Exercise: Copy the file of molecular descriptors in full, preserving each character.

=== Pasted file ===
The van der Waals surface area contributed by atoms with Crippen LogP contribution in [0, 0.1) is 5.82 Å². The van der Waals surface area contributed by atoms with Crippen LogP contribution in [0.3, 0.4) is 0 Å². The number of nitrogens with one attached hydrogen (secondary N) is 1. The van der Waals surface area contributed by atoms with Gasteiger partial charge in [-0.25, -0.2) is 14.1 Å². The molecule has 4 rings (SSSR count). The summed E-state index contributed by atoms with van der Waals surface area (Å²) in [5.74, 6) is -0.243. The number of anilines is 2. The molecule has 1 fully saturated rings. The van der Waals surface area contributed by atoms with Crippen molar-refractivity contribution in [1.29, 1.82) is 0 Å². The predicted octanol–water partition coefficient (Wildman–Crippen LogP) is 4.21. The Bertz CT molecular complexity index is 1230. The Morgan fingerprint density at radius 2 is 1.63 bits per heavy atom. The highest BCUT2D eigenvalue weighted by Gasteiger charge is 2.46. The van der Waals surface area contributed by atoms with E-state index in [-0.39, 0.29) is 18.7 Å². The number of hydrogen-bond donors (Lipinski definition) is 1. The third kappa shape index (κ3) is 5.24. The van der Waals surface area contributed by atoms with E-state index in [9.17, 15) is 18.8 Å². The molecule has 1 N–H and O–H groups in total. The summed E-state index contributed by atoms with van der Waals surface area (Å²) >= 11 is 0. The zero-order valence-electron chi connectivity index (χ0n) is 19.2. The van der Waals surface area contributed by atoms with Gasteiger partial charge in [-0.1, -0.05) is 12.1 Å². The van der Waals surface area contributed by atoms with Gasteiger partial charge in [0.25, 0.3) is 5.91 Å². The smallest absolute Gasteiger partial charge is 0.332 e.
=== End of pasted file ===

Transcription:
The van der Waals surface area contributed by atoms with Crippen LogP contribution in [0, 0.1) is 5.82 Å². The van der Waals surface area contributed by atoms with Crippen LogP contribution in [0.3, 0.4) is 0 Å². The number of nitrogens with one attached hydrogen (secondary N) is 1. The van der Waals surface area contributed by atoms with Gasteiger partial charge in [-0.25, -0.2) is 14.1 Å². The molecule has 4 rings (SSSR count). The summed E-state index contributed by atoms with van der Waals surface area (Å²) in [5.74, 6) is -0.243. The number of anilines is 2. The molecule has 1 fully saturated rings. The van der Waals surface area contributed by atoms with Crippen molar-refractivity contribution in [1.29, 1.82) is 0 Å². The predicted octanol–water partition coefficient (Wildman–Crippen LogP) is 4.21. The Bertz CT molecular complexity index is 1230. The Morgan fingerprint density at radius 2 is 1.63 bits per heavy atom. The highest BCUT2D eigenvalue weighted by Gasteiger charge is 2.46. The van der Waals surface area contributed by atoms with E-state index in [-0.39, 0.29) is 18.7 Å². The number of hydrogen-bond donors (Lipinski definition) is 1. The third kappa shape index (κ3) is 5.24. The van der Waals surface area contributed by atoms with E-state index in [9.17, 15) is 18.8 Å². The molecule has 1 N–H and O–H groups in total. The summed E-state index contributed by atoms with van der Waals surface area (Å²) >= 11 is 0. The zero-order valence-electron chi connectivity index (χ0n) is 19.2. The van der Waals surface area contributed by atoms with Gasteiger partial charge in [-0.1, -0.05) is 12.1 Å². The van der Waals surface area contributed by atoms with Gasteiger partial charge in [0.25, 0.3) is 5.91 Å². The smallest absolute Gasteiger partial charge is 0.332 e.